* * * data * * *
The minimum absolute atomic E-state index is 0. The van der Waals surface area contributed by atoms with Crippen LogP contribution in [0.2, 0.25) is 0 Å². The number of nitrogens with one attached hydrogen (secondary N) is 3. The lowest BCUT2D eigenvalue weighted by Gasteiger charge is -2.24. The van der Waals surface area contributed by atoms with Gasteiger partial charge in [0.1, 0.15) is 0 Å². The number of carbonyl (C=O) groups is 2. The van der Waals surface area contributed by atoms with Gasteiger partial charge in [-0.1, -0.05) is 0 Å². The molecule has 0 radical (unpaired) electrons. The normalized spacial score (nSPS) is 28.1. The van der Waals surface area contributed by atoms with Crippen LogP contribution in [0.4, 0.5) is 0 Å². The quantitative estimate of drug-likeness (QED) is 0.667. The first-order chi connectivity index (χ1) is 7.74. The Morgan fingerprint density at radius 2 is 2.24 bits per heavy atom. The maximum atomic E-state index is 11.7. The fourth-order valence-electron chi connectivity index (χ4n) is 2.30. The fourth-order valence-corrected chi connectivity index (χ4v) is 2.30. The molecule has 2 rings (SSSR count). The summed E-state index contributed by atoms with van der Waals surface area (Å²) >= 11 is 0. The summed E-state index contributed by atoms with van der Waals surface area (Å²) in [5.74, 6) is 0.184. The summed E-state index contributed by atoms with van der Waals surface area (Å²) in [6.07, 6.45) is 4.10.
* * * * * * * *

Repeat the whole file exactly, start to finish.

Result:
The minimum absolute atomic E-state index is 0. The van der Waals surface area contributed by atoms with Crippen LogP contribution in [0.2, 0.25) is 0 Å². The number of nitrogens with one attached hydrogen (secondary N) is 3. The lowest BCUT2D eigenvalue weighted by Gasteiger charge is -2.24. The van der Waals surface area contributed by atoms with Gasteiger partial charge in [0.1, 0.15) is 0 Å². The number of carbonyl (C=O) groups is 2. The van der Waals surface area contributed by atoms with Gasteiger partial charge in [-0.1, -0.05) is 0 Å². The molecule has 0 radical (unpaired) electrons. The normalized spacial score (nSPS) is 28.1. The van der Waals surface area contributed by atoms with Crippen LogP contribution in [0.4, 0.5) is 0 Å². The quantitative estimate of drug-likeness (QED) is 0.667. The first-order chi connectivity index (χ1) is 7.74. The Morgan fingerprint density at radius 2 is 2.24 bits per heavy atom. The maximum atomic E-state index is 11.7. The fourth-order valence-electron chi connectivity index (χ4n) is 2.30. The fourth-order valence-corrected chi connectivity index (χ4v) is 2.30. The molecule has 2 rings (SSSR count). The summed E-state index contributed by atoms with van der Waals surface area (Å²) >= 11 is 0. The summed E-state index contributed by atoms with van der Waals surface area (Å²) in [5.74, 6) is 0.184. The summed E-state index contributed by atoms with van der Waals surface area (Å²) in [6.07, 6.45) is 4.10.